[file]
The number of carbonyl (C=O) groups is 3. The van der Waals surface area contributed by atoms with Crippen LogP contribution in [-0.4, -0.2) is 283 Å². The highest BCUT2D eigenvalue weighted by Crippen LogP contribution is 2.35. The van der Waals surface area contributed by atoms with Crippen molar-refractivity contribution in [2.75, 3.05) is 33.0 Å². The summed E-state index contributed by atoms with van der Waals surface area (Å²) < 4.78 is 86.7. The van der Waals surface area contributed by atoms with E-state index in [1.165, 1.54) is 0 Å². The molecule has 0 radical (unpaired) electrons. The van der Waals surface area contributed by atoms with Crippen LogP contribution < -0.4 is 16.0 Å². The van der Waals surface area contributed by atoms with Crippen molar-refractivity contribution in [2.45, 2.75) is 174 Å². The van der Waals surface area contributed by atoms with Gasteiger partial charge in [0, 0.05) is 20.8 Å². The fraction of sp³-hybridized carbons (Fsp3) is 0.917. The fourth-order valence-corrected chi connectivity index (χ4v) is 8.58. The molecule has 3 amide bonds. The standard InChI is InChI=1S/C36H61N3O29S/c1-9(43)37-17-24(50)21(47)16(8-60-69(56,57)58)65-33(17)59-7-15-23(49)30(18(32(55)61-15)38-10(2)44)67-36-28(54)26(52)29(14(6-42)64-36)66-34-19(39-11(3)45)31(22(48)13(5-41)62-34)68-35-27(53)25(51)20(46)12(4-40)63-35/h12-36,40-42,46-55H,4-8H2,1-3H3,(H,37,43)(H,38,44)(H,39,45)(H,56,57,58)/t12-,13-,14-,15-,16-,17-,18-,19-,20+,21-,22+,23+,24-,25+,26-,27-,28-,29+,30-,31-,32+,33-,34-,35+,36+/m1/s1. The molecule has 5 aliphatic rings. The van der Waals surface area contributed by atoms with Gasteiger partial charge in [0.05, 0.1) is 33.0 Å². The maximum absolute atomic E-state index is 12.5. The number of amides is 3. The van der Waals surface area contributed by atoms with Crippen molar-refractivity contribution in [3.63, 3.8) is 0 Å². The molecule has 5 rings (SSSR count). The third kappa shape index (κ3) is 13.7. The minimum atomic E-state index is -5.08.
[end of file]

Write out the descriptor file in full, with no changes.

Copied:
The number of carbonyl (C=O) groups is 3. The van der Waals surface area contributed by atoms with Crippen LogP contribution in [-0.4, -0.2) is 283 Å². The highest BCUT2D eigenvalue weighted by Crippen LogP contribution is 2.35. The van der Waals surface area contributed by atoms with Crippen molar-refractivity contribution in [2.75, 3.05) is 33.0 Å². The summed E-state index contributed by atoms with van der Waals surface area (Å²) < 4.78 is 86.7. The van der Waals surface area contributed by atoms with E-state index in [1.165, 1.54) is 0 Å². The molecule has 0 radical (unpaired) electrons. The van der Waals surface area contributed by atoms with Crippen LogP contribution < -0.4 is 16.0 Å². The van der Waals surface area contributed by atoms with Crippen molar-refractivity contribution in [2.45, 2.75) is 174 Å². The van der Waals surface area contributed by atoms with Gasteiger partial charge in [0, 0.05) is 20.8 Å². The fraction of sp³-hybridized carbons (Fsp3) is 0.917. The fourth-order valence-corrected chi connectivity index (χ4v) is 8.58. The molecule has 3 amide bonds. The standard InChI is InChI=1S/C36H61N3O29S/c1-9(43)37-17-24(50)21(47)16(8-60-69(56,57)58)65-33(17)59-7-15-23(49)30(18(32(55)61-15)38-10(2)44)67-36-28(54)26(52)29(14(6-42)64-36)66-34-19(39-11(3)45)31(22(48)13(5-41)62-34)68-35-27(53)25(51)20(46)12(4-40)63-35/h12-36,40-42,46-55H,4-8H2,1-3H3,(H,37,43)(H,38,44)(H,39,45)(H,56,57,58)/t12-,13-,14-,15-,16-,17-,18-,19-,20+,21-,22+,23+,24-,25+,26-,27-,28-,29+,30-,31-,32+,33-,34-,35+,36+/m1/s1. The molecule has 5 aliphatic rings. The van der Waals surface area contributed by atoms with Gasteiger partial charge in [0.05, 0.1) is 33.0 Å². The maximum absolute atomic E-state index is 12.5. The number of amides is 3. The van der Waals surface area contributed by atoms with Crippen molar-refractivity contribution in [3.63, 3.8) is 0 Å². The molecule has 5 rings (SSSR count). The third kappa shape index (κ3) is 13.7. The minimum atomic E-state index is -5.08.